The Empty Man (2020) – A former detective investigates a string of murders. The story sounds familiar—and elements of The Empty Man are familiar—but it takes you places you weren’t expecting. There are supernatural tones from The Ring; bizarre moments extracted from Jacob’s Ladder; and there’s one scene that feels directly lifted from the ending of The Kill List—which is a favorite scene among horror aficionados. The Empty Man is long, but the film’s familiar horror elements make sure it’s never dull.
Underwater (2020) – Kirsten Stewart is far from the twilight of her career. She’s also far from the Twilight part of her career. In Underwater, Stewart is fighting for her life against an unearthly species and she’s miles from where anyone can hear her scream. But she’s not screaming. She’s taking care of business. You may be screaming from the suffocating set pieces and tasteful jump scares. Underwater is a creature feature that feels like a sibling of the Cloverfield movies. It’s fun and scary and barely more than 90 minutes.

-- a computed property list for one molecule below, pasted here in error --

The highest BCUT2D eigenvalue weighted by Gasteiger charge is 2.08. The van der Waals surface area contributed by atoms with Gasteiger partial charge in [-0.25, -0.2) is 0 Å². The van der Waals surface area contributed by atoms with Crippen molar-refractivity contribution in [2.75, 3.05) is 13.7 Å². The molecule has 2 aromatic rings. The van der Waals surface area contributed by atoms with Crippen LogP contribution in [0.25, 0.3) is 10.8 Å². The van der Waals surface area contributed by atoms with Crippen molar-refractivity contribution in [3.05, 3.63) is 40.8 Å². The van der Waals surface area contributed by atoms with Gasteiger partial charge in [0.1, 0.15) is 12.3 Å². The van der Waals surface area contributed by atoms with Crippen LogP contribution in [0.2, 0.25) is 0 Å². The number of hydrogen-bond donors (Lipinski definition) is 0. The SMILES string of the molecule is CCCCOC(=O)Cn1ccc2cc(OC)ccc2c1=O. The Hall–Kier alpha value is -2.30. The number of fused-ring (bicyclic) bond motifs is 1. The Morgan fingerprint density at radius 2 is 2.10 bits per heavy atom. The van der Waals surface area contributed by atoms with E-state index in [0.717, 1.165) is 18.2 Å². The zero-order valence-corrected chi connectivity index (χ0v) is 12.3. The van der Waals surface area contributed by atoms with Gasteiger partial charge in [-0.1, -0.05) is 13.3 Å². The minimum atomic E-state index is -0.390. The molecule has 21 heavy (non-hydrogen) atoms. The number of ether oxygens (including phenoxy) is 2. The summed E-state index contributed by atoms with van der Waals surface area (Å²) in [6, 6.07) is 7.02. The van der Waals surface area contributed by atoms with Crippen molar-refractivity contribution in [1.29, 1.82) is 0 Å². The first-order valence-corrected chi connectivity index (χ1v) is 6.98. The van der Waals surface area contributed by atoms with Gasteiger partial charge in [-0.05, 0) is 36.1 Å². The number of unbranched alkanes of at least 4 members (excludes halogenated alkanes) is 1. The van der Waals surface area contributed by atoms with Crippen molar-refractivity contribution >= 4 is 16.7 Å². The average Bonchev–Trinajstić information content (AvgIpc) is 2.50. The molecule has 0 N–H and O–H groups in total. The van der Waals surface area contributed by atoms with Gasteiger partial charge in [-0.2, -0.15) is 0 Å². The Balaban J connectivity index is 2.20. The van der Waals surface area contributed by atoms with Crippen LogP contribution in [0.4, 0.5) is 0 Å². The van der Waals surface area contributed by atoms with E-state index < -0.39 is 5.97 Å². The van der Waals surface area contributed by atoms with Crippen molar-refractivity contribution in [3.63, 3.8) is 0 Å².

Wellington Paranormal (2018-present) – Taika Waititi and Jemaine Clement are behind this funny horror mockumentary series that feels like a mix of The X-Files and Reno 911. You may know their work from anything that’s good these days. Honestly. It feels like one of those two is attached to every project. Wellington Paranormal is about two small-town New Zealand police officers who investigate strange and horrific happenings. The stories and jokes are sharp. The characters are not sharp. That’s what makes it fun. You may recognize the lead characters from a scene in the movie What We Do in the Shadows—which was written and directed by…you guessed it, Waititi and Clement.